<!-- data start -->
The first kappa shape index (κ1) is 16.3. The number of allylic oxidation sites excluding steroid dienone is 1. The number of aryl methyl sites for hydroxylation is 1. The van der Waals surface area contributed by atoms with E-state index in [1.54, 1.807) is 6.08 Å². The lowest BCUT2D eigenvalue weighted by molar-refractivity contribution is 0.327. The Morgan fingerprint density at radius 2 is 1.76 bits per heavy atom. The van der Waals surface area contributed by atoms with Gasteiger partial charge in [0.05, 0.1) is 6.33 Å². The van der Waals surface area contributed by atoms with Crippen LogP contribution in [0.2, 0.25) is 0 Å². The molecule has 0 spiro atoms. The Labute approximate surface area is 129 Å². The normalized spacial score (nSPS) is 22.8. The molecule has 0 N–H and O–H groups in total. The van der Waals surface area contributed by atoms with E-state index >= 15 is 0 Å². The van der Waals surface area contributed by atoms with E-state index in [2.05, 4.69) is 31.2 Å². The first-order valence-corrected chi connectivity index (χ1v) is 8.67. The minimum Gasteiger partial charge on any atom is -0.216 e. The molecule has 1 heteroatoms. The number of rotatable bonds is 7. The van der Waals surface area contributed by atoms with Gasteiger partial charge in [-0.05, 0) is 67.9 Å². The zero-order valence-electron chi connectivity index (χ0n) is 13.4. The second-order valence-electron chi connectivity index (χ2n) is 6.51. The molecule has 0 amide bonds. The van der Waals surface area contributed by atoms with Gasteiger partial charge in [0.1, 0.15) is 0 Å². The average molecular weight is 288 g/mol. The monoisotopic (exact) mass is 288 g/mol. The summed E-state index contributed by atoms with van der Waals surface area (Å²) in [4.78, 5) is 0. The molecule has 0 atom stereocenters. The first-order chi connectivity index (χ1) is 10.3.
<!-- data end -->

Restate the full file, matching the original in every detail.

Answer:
The first kappa shape index (κ1) is 16.3. The number of allylic oxidation sites excluding steroid dienone is 1. The number of aryl methyl sites for hydroxylation is 1. The van der Waals surface area contributed by atoms with E-state index in [1.54, 1.807) is 6.08 Å². The lowest BCUT2D eigenvalue weighted by molar-refractivity contribution is 0.327. The Morgan fingerprint density at radius 2 is 1.76 bits per heavy atom. The van der Waals surface area contributed by atoms with Gasteiger partial charge in [0.05, 0.1) is 6.33 Å². The van der Waals surface area contributed by atoms with Crippen LogP contribution in [0.2, 0.25) is 0 Å². The molecule has 0 spiro atoms. The Labute approximate surface area is 129 Å². The normalized spacial score (nSPS) is 22.8. The molecule has 0 N–H and O–H groups in total. The van der Waals surface area contributed by atoms with E-state index >= 15 is 0 Å². The van der Waals surface area contributed by atoms with E-state index in [2.05, 4.69) is 31.2 Å². The first-order valence-corrected chi connectivity index (χ1v) is 8.67. The minimum Gasteiger partial charge on any atom is -0.216 e. The molecule has 1 heteroatoms. The number of rotatable bonds is 7. The van der Waals surface area contributed by atoms with Gasteiger partial charge in [-0.05, 0) is 67.9 Å². The zero-order valence-electron chi connectivity index (χ0n) is 13.4. The second-order valence-electron chi connectivity index (χ2n) is 6.51. The molecule has 0 amide bonds. The van der Waals surface area contributed by atoms with Gasteiger partial charge in [0.1, 0.15) is 0 Å². The average molecular weight is 288 g/mol. The monoisotopic (exact) mass is 288 g/mol. The summed E-state index contributed by atoms with van der Waals surface area (Å²) in [4.78, 5) is 0. The molecule has 0 atom stereocenters. The first-order chi connectivity index (χ1) is 10.3.